In order to explore the genes and modules that associated with clinicopathological parameters of ESCC, we also performed module-clinical trait relationships analysis. We finally detected specific modules which determine the clinical stage, TNM classification, histological type and cancer location. Pathway analysis of the selected modules indicated that these genes enriched in Cell cycle, Ribosome, RNA transport, Fat digestion and absorption, Tight junction, Maturity onset diabetes of the young, Protein digestion and absorption and Fructose and mannose metabolism. Remodeling of energetic metabolism is a hallmark of malignant tumor, by which tumor cells changes themselves and the environment into more suitable conditions for growth and invasion [33]. According to our findings, aberrant metabolism of carbohydrate, fat and protein might be closely related to the progression of ESCC. In addition, alternations in functions of ribosome, RNA transport might also be promising research directions for ESCC.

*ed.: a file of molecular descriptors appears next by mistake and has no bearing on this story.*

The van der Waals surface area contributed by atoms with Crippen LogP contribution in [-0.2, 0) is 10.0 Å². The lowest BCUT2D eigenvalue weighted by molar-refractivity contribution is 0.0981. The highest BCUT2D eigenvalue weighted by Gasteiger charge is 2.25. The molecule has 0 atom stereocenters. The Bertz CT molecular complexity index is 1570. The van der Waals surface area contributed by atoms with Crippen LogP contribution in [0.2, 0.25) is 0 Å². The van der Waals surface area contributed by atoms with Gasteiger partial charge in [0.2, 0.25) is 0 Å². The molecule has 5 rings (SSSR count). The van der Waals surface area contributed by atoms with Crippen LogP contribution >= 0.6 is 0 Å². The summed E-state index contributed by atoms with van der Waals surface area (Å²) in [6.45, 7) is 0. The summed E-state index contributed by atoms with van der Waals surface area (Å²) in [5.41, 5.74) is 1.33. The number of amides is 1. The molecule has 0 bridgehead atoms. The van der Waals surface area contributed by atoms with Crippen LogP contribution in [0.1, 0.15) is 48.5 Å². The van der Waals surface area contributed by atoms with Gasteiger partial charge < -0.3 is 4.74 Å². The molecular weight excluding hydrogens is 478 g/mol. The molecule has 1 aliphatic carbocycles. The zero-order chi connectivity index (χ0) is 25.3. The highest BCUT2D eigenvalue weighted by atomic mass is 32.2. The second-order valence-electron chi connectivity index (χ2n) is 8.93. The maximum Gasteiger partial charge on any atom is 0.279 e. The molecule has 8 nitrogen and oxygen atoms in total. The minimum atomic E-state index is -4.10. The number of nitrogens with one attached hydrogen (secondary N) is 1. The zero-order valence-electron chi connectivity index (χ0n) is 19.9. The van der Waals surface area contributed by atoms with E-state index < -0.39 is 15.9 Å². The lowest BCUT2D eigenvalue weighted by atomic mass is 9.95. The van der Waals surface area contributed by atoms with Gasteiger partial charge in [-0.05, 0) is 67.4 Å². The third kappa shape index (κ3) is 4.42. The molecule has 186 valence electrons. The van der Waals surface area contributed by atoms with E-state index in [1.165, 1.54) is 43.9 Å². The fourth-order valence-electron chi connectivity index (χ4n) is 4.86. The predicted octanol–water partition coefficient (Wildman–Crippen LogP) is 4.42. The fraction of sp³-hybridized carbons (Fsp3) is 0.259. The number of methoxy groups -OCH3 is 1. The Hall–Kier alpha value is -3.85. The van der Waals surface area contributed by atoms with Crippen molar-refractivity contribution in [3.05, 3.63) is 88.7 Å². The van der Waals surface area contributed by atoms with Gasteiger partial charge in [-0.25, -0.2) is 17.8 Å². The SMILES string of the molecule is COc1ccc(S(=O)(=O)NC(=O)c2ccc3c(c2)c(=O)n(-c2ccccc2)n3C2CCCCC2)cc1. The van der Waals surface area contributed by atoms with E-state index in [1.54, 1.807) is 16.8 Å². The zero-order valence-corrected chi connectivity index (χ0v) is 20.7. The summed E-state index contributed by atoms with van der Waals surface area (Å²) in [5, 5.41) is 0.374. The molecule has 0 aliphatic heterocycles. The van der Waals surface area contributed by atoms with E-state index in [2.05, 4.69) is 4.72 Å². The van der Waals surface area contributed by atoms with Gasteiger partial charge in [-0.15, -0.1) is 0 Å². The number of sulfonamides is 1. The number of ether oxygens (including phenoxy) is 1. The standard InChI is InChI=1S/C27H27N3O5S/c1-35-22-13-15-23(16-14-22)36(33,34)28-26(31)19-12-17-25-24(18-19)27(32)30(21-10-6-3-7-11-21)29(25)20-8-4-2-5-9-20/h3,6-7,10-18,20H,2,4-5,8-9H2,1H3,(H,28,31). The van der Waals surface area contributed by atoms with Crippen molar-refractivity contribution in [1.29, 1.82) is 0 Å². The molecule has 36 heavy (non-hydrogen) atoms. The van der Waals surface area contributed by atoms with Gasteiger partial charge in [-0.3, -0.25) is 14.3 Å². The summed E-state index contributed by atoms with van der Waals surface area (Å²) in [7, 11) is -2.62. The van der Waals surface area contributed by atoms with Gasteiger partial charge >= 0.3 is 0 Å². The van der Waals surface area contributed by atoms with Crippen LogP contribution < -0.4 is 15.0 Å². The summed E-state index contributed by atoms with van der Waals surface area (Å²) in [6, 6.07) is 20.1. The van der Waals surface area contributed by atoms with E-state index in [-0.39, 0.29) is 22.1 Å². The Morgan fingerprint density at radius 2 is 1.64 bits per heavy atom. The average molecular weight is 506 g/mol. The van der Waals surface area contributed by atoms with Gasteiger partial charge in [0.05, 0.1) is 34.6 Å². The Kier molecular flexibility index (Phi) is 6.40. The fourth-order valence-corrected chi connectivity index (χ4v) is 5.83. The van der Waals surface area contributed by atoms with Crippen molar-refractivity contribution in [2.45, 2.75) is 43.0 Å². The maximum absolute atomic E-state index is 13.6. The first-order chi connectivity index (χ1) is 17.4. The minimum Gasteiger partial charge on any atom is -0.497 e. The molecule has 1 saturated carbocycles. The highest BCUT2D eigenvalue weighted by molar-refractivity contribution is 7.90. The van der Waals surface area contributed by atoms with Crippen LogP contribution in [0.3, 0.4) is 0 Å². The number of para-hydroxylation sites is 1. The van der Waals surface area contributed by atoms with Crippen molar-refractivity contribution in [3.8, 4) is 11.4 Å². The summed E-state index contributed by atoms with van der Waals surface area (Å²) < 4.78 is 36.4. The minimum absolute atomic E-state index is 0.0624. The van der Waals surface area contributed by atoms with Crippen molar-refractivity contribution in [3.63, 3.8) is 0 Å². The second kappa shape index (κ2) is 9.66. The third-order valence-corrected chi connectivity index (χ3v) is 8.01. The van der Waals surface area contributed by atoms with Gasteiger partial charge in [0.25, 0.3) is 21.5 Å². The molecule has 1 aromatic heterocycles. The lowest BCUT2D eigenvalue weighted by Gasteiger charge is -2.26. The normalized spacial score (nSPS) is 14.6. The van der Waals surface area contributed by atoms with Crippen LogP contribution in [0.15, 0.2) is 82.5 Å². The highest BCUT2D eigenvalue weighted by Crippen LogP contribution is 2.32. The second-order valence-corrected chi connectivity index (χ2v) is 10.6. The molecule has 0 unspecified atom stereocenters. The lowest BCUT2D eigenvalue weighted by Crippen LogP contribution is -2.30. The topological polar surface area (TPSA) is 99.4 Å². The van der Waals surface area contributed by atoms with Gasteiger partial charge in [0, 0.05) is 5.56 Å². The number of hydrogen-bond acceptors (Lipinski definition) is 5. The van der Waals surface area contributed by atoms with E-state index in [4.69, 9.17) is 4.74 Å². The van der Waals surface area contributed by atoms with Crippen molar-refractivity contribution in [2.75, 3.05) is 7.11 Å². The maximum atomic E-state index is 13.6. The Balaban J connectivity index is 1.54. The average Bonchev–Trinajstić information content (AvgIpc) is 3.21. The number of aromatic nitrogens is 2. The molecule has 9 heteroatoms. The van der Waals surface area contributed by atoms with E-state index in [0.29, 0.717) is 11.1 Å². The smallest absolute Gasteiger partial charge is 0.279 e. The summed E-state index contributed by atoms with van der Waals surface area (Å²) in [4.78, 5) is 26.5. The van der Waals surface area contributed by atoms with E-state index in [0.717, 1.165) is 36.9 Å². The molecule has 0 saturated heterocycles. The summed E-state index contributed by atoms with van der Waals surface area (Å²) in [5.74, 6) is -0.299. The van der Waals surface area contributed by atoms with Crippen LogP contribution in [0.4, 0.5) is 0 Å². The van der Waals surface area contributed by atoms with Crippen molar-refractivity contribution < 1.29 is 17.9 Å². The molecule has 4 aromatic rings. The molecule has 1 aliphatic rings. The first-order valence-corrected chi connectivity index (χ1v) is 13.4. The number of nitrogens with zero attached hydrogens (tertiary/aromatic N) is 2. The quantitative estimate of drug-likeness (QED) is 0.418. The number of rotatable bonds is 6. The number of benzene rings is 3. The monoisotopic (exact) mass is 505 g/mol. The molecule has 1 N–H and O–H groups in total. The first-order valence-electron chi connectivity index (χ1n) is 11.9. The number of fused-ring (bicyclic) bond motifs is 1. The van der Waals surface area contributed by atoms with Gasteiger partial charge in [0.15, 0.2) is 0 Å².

In summary, differentially expressed genes and key modules contributing to initiation and progression in ESCC were identified by means of WGCNA. Pathways including cellular senescence, ribosome biogenesis in eukaryotes, Proteasome, base excision repair, fat digestion and absorption and p53 signalling might be closely related with ESCC development. Key genes of TCP1, COQ3, PTMA and MAPRE1 might be potential prognostic markers for ESCC. These findings provide novel insights into the mechanisms underlying the etiology, prognosis and treatment of ESCC.

Supplementary Material

Attachment

Supplementary figures and tables.

Acknowledgements

This study was supported by Natural Science Foundation of Liaoning Province (grant no. 2015020561), Wu JiePing Medical Found (grant no. 320.6750.18293) and the Fund for Scientific Research of The First Hospital of China Medical University (grant no. fsfh1514).

Competing Interests

The authors have declared that no competing interest exists.

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Author contact

Corresponding address Corresponding author: Prof Wen-ya Li, E-mail: saint5288com, Phone: 86-13514288257, Zip Code: 110001. Department of Thoracic Surgery, The First Affiliated Hospital of China Medical University, NO.155 North Nanjing Street, Heping District, Shenyang, Liaoning Province, China.


Received 2018-10-15
Accepted 2019-12-1
Published 2020-1-13